Table of Contents
- What Is A Supplemental Job Displacement Voucher For
- What Does The SJDB Voucher Cover
- When Do Supplemental Job Displacement Vouchers End
- How To Qualify For Supplemental Job Displacement Benefits
- Alternative Or Modified Work
- What Are The Requirements To Receive A Voucher
- Medical Report
- Offer Of Alternative Or Modified Work
- Employee’s Decision
A supplemental job displacement voucher (SJDV) is provided to help disabled employees obtain full-time or part-time work.
Common workplace injuries such as falls, slips, and cuts can still result in permanent or temporary partial disability. In 2021, approximately 10% of 2.1 million occupational injuries and illnesses cases resulted in a permanent partial or total impairment disability. Moreover, returning-to-work employees with total permanent impairments experience frequent RTW interruptions, including deteriorating health, frequent reinjury, and lay-offs.
In this article, we’ll look at the coverage of SJDV, its eligibility requirements, and more.
What Is A Supplemental Job Displacement Voucher For
For an injured employee to qualify for workers’ comp benefits, including a supplemental job displacement voucher, they must submit a claim to their insurance provider. Supplemental job displacement benefits are only one of the four workers’ comp benefits provided to employees suffering from work-related injuries and occupational illnesses. The rest are:
- Medical coverage
- Wage replacement benefits
- Death benefits
If you qualify for supplemental job displacement, a voucher for job training education and programs will be given to you. Several community colleges, state universities, flight schools, technical schools, and apprenticeship programs accept supplemental job displacement vouchers, providing you with numerous options. In the event that you choose to change careers, you can apply your voucher toward acquiring a new skill in a different field prior to your injury.
What Does The SJDB Voucher Cover
The voucher, which is worth $6,000 in 2023, allows you to pay for all expenses you may incur while learning new skills, retraining, or beginning a new job. This includes the following:
- Tuition, course fees, learning materials, books, and other educational expenses required by the public school or state-funded program
- Exam fees, preparation courses, and other costs in acquiring professional certification or occupational licensing
- Equipment necessary for training or class
- Computer equipment of up to $1,000
- For services such as resume preparation and consulting with a licensed placement agency, you may receive up to $600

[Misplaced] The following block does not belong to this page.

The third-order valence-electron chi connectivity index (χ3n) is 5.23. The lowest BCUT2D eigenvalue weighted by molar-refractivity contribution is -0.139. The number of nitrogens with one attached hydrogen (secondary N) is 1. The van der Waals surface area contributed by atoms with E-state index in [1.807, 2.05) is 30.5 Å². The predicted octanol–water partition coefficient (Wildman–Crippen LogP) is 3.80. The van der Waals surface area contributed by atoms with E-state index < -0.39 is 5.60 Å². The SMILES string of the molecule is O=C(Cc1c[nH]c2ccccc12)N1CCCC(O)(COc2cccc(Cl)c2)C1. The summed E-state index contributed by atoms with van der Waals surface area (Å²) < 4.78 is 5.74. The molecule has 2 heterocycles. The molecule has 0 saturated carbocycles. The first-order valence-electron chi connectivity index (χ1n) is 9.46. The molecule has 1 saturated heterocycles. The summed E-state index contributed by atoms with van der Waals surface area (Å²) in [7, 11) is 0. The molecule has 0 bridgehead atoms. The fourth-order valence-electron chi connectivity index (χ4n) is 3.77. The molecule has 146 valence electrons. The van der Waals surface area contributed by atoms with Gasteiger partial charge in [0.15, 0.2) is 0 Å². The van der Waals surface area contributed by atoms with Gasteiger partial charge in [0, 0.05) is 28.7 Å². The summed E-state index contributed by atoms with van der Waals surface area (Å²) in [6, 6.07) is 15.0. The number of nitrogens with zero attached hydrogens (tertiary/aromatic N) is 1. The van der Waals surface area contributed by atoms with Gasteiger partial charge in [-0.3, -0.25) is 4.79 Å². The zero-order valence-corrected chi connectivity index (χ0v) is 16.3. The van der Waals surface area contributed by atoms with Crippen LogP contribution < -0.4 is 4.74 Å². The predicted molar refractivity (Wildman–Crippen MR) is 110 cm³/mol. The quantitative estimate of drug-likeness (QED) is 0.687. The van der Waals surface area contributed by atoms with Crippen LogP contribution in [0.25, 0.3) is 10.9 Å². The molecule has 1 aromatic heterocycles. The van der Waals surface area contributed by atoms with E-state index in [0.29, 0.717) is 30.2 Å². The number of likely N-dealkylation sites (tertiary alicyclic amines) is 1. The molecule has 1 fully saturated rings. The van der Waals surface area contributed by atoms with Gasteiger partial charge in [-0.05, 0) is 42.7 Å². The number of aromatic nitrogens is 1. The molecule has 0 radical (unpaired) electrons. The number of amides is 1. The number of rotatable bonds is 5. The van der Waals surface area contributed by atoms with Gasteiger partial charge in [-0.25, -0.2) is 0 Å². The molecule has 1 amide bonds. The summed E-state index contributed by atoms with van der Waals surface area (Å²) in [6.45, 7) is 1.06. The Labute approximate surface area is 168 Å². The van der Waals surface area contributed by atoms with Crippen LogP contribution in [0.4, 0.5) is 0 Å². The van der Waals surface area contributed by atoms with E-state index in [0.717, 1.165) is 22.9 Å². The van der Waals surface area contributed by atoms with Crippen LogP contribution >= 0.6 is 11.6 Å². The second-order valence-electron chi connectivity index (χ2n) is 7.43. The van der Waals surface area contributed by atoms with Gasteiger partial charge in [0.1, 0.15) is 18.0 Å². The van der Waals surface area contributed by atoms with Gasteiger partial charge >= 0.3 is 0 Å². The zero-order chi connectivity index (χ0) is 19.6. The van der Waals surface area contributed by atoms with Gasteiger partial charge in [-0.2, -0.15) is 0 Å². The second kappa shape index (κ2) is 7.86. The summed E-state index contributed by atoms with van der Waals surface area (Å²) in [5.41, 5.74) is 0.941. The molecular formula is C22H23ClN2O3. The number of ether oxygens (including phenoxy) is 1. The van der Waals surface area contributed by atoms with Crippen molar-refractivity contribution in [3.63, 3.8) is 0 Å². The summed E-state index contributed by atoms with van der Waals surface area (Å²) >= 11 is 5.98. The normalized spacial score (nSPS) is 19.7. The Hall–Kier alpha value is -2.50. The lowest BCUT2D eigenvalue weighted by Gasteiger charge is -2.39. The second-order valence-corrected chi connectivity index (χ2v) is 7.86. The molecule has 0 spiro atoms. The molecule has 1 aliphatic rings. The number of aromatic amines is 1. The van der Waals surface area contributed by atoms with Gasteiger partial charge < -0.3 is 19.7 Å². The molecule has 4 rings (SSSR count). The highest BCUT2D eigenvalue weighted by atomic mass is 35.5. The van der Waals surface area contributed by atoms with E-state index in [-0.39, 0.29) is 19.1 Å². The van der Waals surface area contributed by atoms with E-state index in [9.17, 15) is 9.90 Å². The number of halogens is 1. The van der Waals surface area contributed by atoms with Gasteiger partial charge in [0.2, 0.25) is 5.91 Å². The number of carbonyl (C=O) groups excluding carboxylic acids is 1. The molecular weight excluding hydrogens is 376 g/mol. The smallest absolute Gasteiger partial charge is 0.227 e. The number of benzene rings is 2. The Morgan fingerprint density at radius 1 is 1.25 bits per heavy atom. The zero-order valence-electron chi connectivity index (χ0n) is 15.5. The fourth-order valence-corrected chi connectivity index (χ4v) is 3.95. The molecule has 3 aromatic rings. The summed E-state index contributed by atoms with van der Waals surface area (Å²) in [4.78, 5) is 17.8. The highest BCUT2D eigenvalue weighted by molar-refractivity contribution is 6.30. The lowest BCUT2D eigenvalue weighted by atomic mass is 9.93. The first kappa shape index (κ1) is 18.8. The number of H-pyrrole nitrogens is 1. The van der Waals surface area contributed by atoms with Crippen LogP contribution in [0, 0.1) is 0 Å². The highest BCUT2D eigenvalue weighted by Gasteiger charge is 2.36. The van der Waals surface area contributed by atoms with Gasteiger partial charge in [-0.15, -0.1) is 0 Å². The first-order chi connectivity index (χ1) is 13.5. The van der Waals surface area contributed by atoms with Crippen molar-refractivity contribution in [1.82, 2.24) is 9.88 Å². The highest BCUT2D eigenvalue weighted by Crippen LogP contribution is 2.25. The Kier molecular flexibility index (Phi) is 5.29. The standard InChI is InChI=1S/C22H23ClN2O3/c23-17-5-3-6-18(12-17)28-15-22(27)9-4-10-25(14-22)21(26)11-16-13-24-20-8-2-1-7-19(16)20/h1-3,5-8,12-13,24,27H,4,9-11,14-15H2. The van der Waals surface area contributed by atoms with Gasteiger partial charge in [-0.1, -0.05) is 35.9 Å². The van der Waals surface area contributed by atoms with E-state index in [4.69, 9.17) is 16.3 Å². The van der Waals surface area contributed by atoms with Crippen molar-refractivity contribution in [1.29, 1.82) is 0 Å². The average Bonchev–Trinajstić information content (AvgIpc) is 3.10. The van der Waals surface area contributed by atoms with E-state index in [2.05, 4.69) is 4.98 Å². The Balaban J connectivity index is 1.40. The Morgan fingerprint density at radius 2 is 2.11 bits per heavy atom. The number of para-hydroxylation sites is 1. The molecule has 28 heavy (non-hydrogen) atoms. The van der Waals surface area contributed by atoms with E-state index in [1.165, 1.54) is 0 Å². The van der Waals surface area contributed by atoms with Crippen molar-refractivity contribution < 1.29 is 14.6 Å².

- A maximum of $600 to avail of qualification services, such as resume preparation, professional vocational counseling, and license placement
- Miscellaneous learning expenses, including transportation and uniforms, of up to $600
When Do Supplemental Job Displacement Vouchers End
The voucher will expire either five years after the injury or two years after it was granted, whichever comes first. Once you've covered the necessary costs, you must provide the claims administrator with your receipts prior to the voucher’s expiration. However, miscellaneous educational expenses do not require itemized receipts unless otherwise requested.
How To Qualify For Supplemental Job Displacement Benefits
Your physician will assess your health condition, determine whether you have a temporary disability or a permanent impairment, and, if so, evaluate how your medical condition will affect your work performance and ability to fulfill your job responsibilities.
You will be considered qualified for supplemental job displacement benefits under the following conditions:
- You acquired a permanent partial disability due to a work-related accident or occupational hazard
- You have not been offered by your employer any alternative, modified, or regular work that satisfies your state’s legal requirements
Your physician will submit a detailed report elaborating on your “work restrictions," or the tasks you are physically unable to perform due to your disability.
Alternative Or Modified Work
If you are unable to return to your pre-injury position (also known as "regular work"), you may be offered a “modified job” by your employer. A modified job involves changing the responsibilities of your pre-injury work to consider your work restrictions. Otherwise, your employer may also choose to offer you an “alternative job" or work you can do. In either case, the alternative or modified solution must:
- Be for a minimum of 12 months
- Pay a minimum of 85% of your pre-injury salary
- Be in an area of reasonable traveling distance from where you reside during your injury
What Are The Requirements To Receive A Voucher
Insurance providers follow a three-stage process to determine whether an injured employee receives a voucher. This includes:
- Submitting a medical report
- Employer’s offer of alternative or modified work
- Employee’s decision
A medical report assessing the injured worker's capacity for work is the first step in getting a displacement voucher. The report states that the employee has a permanent disability and that the employee's injury is regarded as stationary and permanent.
Offer Of Alternative Or Modified Work
After submitting a claim, the insurance company will immediately contact your employer to determine whether a modified work offer has been given to you. You must receive an offer within 60 days of submitting your medical report.
Within 30 days of receiving the offer, the employee has to decide whether to accept or decline the offer. If the worker chooses the latter due to her work restrictions, then he or she is eligible for a supplemental displacement voucher.
If you want to learn more about the four types of workers’ comp benefits, read this article from Disability Help.